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Any one had a false negative when tested for Celiac?

Discussion in 'Parents of Children with Type 1' started by Nevaeh's mommy, Dec 2, 2012.

  1. Nevaeh's mommy

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    My daughter was tested for celiac but has all the symptoms and I am quite worried because she gets so sick at her stomach. We are suppose to go to our regular endo visit Wednesday so I will talk to him then but I think until then we are going to try gluten free foods.

    Any one had a false negative when tested for Celiac?
     
  2. Beach bum

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    Did your endo just run the blood test? If so, I would ask for a referral to a GI specialist for a more thorough work up and possibly an endoscopy (they go in and like at the villi and biopsy it).
     
  3. Jordansmom

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    Both of my kids with celiac tested negative on all bloodwork multiple times. They didn't get a dx until they got their biopsies back.
     
  4. Nevaeh's mommy

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    What exactly is the biopsy? How old were your kids when they had their biopsies?

    You tell me if this sounds familiar.......sick at stomach tons through out the day, very irritable, very tired, weak, looks sick in face to me or tired, I think she's lost weight, is very gasy, having joint/muscle pains (complains about legs and arms hurting alot)......does that sound like Celiac?
     
    Last edited: Dec 2, 2012
  5. Jordansmom

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    Yes, my kids experienced those symptoms. They were adults when we finally insisted on a scope and biopsy. But they had been sick for a long time and had many visits to the pediatrician and Pediatric GI. They never suggested Celiac and I didnt know anything about it until the diabetes dx. And then we went round and round because of negative bloodwork. Until finally my kids just gave in to my suggestion to start eating gluten free, first one and then the other. It was a miracle for both of them. They eventually each separately decided to get a scope to confirm a celiac dx. You have to eat gluten again for a few weeks in order to show results on the scope. They were miserable. They both said that there isnt any food that is worth the symptoms and that they would never eat gluten again.

    I know many young kids who have had endoscopy and biopsy to confirm dx. Its a big decision though. An upper endoscopic biopsy is done under anethesia. They put a camera down the throat and look for damage of the upper part of the small intestine. Then they take a small piece of tissue for biopsy.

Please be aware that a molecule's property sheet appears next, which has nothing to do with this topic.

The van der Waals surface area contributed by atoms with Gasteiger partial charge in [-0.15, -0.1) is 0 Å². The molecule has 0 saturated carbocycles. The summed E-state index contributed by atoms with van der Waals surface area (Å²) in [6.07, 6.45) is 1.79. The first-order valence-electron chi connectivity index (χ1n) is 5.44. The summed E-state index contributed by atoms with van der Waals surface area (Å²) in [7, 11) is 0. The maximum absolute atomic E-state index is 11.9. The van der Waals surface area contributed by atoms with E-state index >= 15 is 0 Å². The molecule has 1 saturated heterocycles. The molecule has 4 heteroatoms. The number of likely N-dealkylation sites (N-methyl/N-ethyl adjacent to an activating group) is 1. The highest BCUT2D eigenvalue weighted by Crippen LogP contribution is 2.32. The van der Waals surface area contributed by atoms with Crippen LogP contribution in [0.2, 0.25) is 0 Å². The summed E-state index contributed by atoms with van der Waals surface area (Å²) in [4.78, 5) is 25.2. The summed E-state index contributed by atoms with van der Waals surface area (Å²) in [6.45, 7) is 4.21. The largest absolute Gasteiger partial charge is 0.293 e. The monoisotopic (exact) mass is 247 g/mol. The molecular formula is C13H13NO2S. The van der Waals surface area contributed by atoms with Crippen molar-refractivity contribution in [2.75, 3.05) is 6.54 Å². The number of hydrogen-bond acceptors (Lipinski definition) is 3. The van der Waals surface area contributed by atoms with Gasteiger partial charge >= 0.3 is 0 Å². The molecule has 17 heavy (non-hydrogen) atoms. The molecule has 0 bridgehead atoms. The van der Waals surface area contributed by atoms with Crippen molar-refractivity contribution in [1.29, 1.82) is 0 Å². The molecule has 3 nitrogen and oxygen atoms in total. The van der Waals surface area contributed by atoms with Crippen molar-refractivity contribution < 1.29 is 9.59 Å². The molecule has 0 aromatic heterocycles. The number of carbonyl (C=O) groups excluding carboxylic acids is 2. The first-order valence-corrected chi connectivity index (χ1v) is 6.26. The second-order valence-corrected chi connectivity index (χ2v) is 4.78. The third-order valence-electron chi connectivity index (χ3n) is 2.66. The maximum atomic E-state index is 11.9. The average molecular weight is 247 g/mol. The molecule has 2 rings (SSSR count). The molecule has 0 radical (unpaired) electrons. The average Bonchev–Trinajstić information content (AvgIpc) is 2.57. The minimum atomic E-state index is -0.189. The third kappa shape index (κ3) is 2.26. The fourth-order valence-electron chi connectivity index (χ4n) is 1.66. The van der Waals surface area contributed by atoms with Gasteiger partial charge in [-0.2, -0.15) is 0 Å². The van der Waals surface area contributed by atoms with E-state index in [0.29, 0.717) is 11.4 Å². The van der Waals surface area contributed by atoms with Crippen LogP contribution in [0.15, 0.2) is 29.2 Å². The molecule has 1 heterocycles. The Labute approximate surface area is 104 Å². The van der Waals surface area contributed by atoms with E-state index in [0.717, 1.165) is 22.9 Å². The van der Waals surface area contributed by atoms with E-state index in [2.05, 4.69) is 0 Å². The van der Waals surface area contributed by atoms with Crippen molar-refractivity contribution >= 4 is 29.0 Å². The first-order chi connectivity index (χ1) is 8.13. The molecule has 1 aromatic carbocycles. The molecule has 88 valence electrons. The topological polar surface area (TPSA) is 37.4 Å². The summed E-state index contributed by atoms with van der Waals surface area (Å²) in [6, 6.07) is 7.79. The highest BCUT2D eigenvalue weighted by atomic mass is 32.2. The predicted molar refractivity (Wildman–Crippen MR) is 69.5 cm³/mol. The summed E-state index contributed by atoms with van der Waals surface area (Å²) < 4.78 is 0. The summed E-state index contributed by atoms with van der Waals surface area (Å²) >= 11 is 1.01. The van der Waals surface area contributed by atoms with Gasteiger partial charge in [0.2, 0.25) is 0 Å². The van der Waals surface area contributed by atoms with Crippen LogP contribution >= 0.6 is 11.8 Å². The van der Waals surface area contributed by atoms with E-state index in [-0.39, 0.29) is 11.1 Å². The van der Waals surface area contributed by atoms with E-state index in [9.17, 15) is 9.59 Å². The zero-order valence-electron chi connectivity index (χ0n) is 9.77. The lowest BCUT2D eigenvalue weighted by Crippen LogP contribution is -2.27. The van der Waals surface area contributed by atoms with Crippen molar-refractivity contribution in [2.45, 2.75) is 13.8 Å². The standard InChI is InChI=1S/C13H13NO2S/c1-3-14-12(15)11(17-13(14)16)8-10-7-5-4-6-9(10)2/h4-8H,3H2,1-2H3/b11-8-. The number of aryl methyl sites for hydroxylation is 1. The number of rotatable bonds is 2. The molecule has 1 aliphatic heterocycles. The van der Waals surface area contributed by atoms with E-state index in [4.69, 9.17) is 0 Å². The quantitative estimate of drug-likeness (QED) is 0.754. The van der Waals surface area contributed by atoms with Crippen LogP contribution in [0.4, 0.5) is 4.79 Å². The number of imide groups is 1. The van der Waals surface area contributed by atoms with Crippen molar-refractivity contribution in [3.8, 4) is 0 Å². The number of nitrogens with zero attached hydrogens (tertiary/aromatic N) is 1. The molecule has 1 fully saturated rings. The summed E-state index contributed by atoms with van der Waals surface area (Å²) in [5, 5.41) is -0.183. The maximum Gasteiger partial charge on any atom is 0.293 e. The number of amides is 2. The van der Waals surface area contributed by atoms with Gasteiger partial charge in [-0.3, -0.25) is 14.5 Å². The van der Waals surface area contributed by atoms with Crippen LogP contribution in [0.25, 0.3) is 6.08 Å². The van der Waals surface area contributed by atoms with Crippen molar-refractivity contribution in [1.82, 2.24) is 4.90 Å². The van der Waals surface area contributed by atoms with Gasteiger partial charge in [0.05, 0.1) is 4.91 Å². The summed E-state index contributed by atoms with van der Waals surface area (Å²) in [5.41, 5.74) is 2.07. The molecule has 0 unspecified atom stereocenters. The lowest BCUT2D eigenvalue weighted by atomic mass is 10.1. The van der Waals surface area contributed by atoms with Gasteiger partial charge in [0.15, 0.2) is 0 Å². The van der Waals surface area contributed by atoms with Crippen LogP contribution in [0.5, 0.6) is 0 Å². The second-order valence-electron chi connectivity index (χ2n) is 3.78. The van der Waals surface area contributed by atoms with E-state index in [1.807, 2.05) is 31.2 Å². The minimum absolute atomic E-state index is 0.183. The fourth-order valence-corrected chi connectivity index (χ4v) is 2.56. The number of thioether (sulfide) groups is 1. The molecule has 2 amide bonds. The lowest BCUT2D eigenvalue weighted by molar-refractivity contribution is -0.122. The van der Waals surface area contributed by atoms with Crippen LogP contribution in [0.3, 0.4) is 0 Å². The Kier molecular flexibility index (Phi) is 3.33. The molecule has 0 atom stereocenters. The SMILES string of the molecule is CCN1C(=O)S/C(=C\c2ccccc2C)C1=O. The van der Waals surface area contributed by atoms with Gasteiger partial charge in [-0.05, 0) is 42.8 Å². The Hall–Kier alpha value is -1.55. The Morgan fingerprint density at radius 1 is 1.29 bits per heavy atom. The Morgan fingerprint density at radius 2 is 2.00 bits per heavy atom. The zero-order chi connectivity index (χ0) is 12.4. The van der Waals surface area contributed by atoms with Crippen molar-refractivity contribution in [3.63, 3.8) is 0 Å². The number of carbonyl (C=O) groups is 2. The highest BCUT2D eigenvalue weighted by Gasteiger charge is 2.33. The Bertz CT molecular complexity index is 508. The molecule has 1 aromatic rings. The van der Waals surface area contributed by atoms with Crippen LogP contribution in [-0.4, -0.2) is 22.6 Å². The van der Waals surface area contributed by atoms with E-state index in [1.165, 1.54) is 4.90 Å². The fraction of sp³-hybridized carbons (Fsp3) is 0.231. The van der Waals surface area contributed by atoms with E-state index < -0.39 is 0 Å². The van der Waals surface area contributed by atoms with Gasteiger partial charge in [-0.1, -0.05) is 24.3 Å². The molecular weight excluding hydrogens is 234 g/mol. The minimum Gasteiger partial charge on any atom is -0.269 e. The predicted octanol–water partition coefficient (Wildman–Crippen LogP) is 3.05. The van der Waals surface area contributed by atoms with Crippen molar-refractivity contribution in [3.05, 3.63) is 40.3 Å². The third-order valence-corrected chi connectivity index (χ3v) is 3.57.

Good luck finding answers. It is very frustrating when you KNOW there is something wrong but can't get a dx or any answers to fix it.
     
  6. Nevaeh's mommy

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    Thank you so much for sharing your personal experiences! I feel certain just like when I read the symptoms of type 1 that Nevaeh has celiac! :( I really hate it and I don't really want to have to do the biopsy. I started tonight making sure she doesn't eat any gluten to see if it helps. Do we have to get a biopsy? Is there any benefit other than knowing for certain? If the gluten free diet works would you do the biopsy if you were in my situation with a five year old? I'm just nervous.

    Thank you so much!!!
     
  7. Jordansmom

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    Just trying a gluten free diet is probably not going to help you find answers. Eating truly gluten free is much harder than most people realize. Its hidden in so many foods. People with Celiac can also get sick from cross contamination of a gluten free food and not even realize they ingested gluten. My kids were old enough to easily understand and express their symptoms, the relief of their symptoms, and then the reoccurance of their symtpoms when eating gluten again. I'm not sure a 5 year old could do that. My children iimediately felt better eating gluten free, but is more common to need to eat gluten free for months before truly seeing improvement of symptoms.

    Your best option is really to see a pediatric GI specialist. You may find they have other food intolerance or another illness altogether. But definitely educate yourself about Celiac and other GI problems and be prepared to advocate for your child if you dont feel you're getting the help you need.

    Choosing to have your young child have a scope is such a personal decision, mostly based on how serious you think their health problems are and also on the advice of you doctor. But with my situation, if my children had been five when we got to this point, yes I would have done the scope. Gluten free living is really hard, especially for young kids and I personally wouldnt put my kids through it unless I was certain it was what they needed to be healthy.